Christiane Northrup Workout and Diet
From Maine, Christiane Northrup grew up in a holistically-oriented household. She did not originally intend to become a doctor, but wound up attending Dartmouth Medical School. Northrup did her residency at Tufts in obstetrics and gynecology and was an assistant clinical professor at the Maine Medical Center for 20 years. Northrup has devoted her career to women’s health and wellness. She is an internationally renown writer and speaker and she has several best-sellers including, Women’s Bodies, Women’s Wisdom and The Wisdom of Menopause. Her work has been featured on Oprah Winfrey Show, the Today Show, 20/20, Good Morning America and Dr. Oz. Reader’s Digest named her as one of the 100 Most Trusted People in America in 2013. Northrup is the founder and president of The Center for Women’s Empowerment and co-founder of Women to Women. Northrup has hosted public tv specials, and she also founded Amata Life, a health and beauty product line designed to help alleviate menopause symptoms. Northrup is considered to be a pioneer and visionary in women’s health and wellness and she has hundreds of thousands of followers on social media. She has 2 grown daughters. Northrup is 5 feet, 4 inches tall.
Christiane Northrup’s Diet
Northrup firmly believes diet is one of the pillars of health. She recommends eating primarily plants along with some organic, non-GMO protein (either from animals or plants), and getting rid of all refined sugars and processed foods. She also says getting your water from plants is a good idea. Northrup advocates following a 80/20 plan of eating healthfully most of the time and indulging occasionally. She is also a fan of eating locally, with the seasons, and branching out and trying something new rather than going with the same old, same old. She says fasting is good for your body and can help you manage your weight, insulin and hormone levels. Northrup says no one should be eating while staring at their cell phone.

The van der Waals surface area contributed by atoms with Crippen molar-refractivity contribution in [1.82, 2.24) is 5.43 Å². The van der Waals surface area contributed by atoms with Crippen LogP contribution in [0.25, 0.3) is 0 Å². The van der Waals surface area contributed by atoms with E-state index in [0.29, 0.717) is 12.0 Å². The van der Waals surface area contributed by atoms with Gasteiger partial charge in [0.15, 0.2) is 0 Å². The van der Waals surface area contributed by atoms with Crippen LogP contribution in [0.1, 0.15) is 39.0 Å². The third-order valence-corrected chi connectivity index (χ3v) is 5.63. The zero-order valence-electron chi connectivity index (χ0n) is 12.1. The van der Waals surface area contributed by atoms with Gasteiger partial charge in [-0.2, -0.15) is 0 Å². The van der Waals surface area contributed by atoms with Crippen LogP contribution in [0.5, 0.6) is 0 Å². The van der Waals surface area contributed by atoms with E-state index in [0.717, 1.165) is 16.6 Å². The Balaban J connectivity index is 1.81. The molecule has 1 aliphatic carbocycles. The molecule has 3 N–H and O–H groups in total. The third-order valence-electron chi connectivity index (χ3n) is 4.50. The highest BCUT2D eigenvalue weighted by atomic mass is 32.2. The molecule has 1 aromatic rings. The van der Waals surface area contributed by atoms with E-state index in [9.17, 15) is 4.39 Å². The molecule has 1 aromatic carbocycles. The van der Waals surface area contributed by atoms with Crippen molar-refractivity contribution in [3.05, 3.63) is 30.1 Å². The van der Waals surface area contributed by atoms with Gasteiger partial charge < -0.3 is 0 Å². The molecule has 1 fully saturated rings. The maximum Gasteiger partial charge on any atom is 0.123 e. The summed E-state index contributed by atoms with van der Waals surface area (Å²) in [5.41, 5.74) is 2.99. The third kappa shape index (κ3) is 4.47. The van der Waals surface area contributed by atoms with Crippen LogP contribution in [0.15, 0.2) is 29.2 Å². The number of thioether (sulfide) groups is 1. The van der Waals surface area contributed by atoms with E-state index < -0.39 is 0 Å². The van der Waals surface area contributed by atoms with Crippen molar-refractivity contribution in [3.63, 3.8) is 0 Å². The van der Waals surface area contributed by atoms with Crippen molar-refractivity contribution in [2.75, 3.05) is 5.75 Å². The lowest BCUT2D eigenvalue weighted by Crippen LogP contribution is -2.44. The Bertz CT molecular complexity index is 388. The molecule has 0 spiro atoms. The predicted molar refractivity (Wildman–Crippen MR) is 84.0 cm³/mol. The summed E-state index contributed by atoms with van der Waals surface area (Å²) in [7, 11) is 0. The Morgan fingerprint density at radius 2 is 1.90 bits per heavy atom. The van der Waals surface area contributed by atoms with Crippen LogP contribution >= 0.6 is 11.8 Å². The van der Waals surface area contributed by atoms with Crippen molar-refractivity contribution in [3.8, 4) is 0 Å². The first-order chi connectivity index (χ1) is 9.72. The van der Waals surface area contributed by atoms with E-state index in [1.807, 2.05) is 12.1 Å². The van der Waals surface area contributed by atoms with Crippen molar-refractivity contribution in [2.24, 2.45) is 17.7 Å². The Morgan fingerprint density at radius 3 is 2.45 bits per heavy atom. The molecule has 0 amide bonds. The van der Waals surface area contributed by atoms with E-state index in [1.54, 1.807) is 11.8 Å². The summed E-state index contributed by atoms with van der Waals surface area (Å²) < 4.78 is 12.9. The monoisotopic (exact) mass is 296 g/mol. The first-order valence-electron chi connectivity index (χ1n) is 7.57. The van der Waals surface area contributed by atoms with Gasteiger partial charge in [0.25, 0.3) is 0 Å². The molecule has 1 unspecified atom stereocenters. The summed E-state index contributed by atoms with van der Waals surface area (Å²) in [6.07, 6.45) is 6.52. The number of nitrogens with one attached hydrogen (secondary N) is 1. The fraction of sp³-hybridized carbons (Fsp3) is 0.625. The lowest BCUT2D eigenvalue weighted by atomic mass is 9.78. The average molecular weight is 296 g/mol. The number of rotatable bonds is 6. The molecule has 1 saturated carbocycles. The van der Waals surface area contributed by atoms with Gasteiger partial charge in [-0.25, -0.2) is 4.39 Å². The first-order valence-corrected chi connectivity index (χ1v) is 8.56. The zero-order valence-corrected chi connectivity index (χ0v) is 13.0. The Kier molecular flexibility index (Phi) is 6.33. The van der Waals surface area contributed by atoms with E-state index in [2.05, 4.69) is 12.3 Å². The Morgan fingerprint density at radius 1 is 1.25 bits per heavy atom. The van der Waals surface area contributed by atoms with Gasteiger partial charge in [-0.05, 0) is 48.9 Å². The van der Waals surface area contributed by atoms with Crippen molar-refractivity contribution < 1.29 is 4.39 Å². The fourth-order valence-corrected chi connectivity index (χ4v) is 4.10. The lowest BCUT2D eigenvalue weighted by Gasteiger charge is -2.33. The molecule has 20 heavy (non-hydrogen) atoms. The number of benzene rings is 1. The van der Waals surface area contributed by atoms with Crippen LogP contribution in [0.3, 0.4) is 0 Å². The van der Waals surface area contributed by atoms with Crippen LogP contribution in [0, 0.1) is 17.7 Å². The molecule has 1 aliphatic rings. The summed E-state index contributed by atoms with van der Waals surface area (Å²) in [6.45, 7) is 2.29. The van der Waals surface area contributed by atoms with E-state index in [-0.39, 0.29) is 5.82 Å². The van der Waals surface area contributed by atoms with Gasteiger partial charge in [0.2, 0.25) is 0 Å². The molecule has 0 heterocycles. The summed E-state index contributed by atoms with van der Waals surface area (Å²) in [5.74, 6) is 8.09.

- Low-Medium Carb 30% 30%
- Medium Protein 40% 40%
- Medium Fat 40% 40%
Nix the Sugar
Not all carbs are created equal. For better health, Northrup recommends removing or seriously cutting back on the amount of refined sugar and high-glycemic foods, and all processed foods. She says that if you must add sweetness, make it from a natural source, like stevia.
Eat the Rainbow
Northrup says your plate should be at least 1/2 vegetables and fruits at every meal, and that you should aim to eat a variety of deeply-pigmented foods, such as berries, peppers, green veggies, and the like.
Northrup also advises people to get protein into each meal. It fills you up which can help prevent overeating. She likes organic eggs, full-fat dairy, lean meat, and fish. Vegetarians should look for non-GMO soy.
Don’t Be Afraid of Fat
Northrup says we’re still recovering from the fear of fat that peaked in the 80s and 90s. She says essential fatty acids are essential for a reason, and recommends eating eggs, high-quality flax seed, wild-caught fish, and nuts.
Fast For Better Health
Northrup says that while we were trained to eat ‘3 squares a day,’ our bodies were actually designed for occasional fasting. Whether you choose alternate day, time-restricted, or traditional multi-day fasting is up to you. She says fasting can help you lose weight and strengthen your immune system.
Eat Your Water
Northrup says good hydration is essential to good health. While drinking water is good, getting water from plants is even better because it sends the water to the right places in the body. She also recommends adding a pinch of Himalayan salt or a tablespoon of chia seeds to 16 oz. of water for extra hydration.